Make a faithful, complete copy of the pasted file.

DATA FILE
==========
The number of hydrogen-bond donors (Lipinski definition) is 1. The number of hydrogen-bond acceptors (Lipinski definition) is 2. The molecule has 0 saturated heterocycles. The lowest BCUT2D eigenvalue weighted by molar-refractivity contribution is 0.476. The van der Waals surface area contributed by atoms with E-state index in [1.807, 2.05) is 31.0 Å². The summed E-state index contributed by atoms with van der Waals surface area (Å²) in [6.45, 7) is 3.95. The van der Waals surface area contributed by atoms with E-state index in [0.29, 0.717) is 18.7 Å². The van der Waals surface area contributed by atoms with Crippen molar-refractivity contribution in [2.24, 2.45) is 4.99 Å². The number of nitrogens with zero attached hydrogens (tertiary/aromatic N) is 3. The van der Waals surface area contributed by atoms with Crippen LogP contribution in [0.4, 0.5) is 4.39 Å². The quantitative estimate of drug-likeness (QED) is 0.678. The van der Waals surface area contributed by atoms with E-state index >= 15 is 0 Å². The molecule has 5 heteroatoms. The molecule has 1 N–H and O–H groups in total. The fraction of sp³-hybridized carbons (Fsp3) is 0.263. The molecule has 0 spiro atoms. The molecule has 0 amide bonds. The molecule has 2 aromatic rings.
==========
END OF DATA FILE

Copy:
The number of hydrogen-bond donors (Lipinski definition) is 1. The number of hydrogen-bond acceptors (Lipinski definition) is 2. The molecule has 0 saturated heterocycles. The lowest BCUT2D eigenvalue weighted by molar-refractivity contribution is 0.476. The van der Waals surface area contributed by atoms with E-state index in [1.807, 2.05) is 31.0 Å². The summed E-state index contributed by atoms with van der Waals surface area (Å²) in [6.45, 7) is 3.95. The van der Waals surface area contributed by atoms with E-state index in [0.29, 0.717) is 18.7 Å². The van der Waals surface area contributed by atoms with Crippen molar-refractivity contribution in [2.24, 2.45) is 4.99 Å². The number of nitrogens with zero attached hydrogens (tertiary/aromatic N) is 3. The van der Waals surface area contributed by atoms with Crippen LogP contribution in [0.4, 0.5) is 4.39 Å². The quantitative estimate of drug-likeness (QED) is 0.678. The van der Waals surface area contributed by atoms with E-state index >= 15 is 0 Å². The molecule has 5 heteroatoms. The molecule has 1 N–H and O–H groups in total. The fraction of sp³-hybridized carbons (Fsp3) is 0.263. The molecule has 0 spiro atoms. The molecule has 0 amide bonds. The molecule has 2 aromatic rings.